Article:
Aunt Jemima’s pancake mix began in 1889 when two speculators, Chris Rutt and Charles Underwood, bought a flour mill. Together they developed the idea of a self-rising flour that only needed water. Initially, it was called ‘Self-Rising Pancake Flour’. Rutt was inspired to rename the mix after attending a minstrel show, featuring “Aunt Jemima.” Rutt decided to use the name and the image of Aunt Jemima to promote his new pancake mix. However, Rutt and Underwood were unable to make the product a success and in 1890 they sold the business to the Davis Milling Company. The Davis Milling Company developed an advertising plan to use a real person to portray Aunt Jemima. The woman they found was Nancy Green.

            Nancy Green was born a slave in Kentucky in 1834.

            In 1863 the Emancipation Proclamation set slaves free and Green moved to Chicago after the Civil War. There she worked for the Walker family as a domestic servant. It was the Walkers who brought Green to the Davis Milling Company to audition for Aunt Jemima. She was 56 at the time. Nancy Green debuted as Aunt Jemima at the 1893 World’s Exposition in Chicago. The Davis Milling Company constructed the world’s largest flour barrel to grab people’s attention. Then they put Nancy Green on display (much like the flour) and gave her an act. She dressed as Aunt Jemima, sang songs, cooked pancakes, and told romanticized stories about the Old South – a happy place for blacks and whites alike, now accessible only by nostalgia, or by buying Aunt Jemima’s pancake recipe.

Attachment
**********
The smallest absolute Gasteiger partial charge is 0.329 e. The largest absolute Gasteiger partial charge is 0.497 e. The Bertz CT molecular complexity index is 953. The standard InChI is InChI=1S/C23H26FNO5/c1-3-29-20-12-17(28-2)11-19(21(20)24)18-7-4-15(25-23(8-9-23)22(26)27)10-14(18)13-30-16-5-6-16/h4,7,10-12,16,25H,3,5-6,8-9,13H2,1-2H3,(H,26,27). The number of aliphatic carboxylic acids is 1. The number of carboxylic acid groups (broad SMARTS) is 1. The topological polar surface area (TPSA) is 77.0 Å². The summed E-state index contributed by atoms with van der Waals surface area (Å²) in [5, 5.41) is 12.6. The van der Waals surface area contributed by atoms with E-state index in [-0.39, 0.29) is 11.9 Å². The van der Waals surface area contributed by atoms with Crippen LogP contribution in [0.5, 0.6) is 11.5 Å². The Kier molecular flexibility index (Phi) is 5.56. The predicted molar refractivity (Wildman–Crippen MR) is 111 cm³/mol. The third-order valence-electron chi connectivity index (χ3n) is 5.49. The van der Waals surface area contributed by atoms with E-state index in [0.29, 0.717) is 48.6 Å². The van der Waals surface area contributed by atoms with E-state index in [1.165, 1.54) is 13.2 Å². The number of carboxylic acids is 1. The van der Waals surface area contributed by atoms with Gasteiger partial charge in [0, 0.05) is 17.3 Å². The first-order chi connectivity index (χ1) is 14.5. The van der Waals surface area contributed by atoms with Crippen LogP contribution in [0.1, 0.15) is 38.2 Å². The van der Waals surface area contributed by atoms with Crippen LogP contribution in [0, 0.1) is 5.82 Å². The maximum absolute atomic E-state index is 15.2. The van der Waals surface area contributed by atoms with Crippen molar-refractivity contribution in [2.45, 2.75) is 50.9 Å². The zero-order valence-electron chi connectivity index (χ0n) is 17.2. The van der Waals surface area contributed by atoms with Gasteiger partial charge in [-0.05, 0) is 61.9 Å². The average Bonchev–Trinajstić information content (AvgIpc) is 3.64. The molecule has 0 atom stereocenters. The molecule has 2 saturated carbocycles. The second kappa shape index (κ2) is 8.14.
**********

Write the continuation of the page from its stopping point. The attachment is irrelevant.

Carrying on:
Green was a huge success. Her booth attracted so many people that special policemen were assigned to keep the crowds moving. The Davis Milling Company received over 50,000 orders, and the fair officials awarded Green a medal and certificate for her showmanship. After the Expo, Green signed a lifetime contract with the company and traveled on promotional tours across the country. By 1910 more than 120 million Aunt Jemima breakfasts were being served annually, roughly equal to the population of the country. Green as Aunt Jemima was so successful that in 1914 the company renamed itself, ‘The Aunt Jemima Mills Company.’

            The Davis Milling Company’s marketing plan was brilliant. They delivered their customers something they had always wanted but could never have: a ‘real life Mammy’. Along with the pancake mix, pamphlets were given out telling Aunt Jemima’s ‘life story’. According to the pamphlet, she had been the house slave of Colonel Higbee, whose plantation was known across the South for its delicious pancakes. After the war the Davis Milling Company, who had heard of the pancakes, paid Aunt Jemima in gold to share with them her secret recipe. That was the kind of feel-good story people wanted to hold onto. And with the pamphlet and Aunt Jemima’s famous pancake mix, they could.